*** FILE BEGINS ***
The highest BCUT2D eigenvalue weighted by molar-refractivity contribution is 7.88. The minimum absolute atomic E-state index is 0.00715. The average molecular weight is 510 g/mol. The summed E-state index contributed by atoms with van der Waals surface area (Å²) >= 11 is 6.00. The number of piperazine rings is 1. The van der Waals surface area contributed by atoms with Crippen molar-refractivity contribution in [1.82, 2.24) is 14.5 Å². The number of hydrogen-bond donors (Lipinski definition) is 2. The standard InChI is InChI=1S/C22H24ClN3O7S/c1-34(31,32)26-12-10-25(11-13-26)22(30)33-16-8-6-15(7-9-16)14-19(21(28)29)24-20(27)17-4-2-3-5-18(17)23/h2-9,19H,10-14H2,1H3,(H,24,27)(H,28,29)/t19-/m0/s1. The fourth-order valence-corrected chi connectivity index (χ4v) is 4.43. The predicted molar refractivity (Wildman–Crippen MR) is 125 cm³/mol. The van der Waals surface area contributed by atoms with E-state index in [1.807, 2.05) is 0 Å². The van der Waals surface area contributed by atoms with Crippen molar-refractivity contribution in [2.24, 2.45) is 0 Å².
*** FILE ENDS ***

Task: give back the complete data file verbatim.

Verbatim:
The highest BCUT2D eigenvalue weighted by molar-refractivity contribution is 7.88. The minimum absolute atomic E-state index is 0.00715. The average molecular weight is 510 g/mol. The summed E-state index contributed by atoms with van der Waals surface area (Å²) >= 11 is 6.00. The number of piperazine rings is 1. The van der Waals surface area contributed by atoms with Crippen molar-refractivity contribution in [1.82, 2.24) is 14.5 Å². The number of hydrogen-bond donors (Lipinski definition) is 2. The standard InChI is InChI=1S/C22H24ClN3O7S/c1-34(31,32)26-12-10-25(11-13-26)22(30)33-16-8-6-15(7-9-16)14-19(21(28)29)24-20(27)17-4-2-3-5-18(17)23/h2-9,19H,10-14H2,1H3,(H,24,27)(H,28,29)/t19-/m0/s1. The fourth-order valence-corrected chi connectivity index (χ4v) is 4.43. The predicted molar refractivity (Wildman–Crippen MR) is 125 cm³/mol. The van der Waals surface area contributed by atoms with E-state index in [1.807, 2.05) is 0 Å². The van der Waals surface area contributed by atoms with Crippen molar-refractivity contribution in [2.24, 2.45) is 0 Å².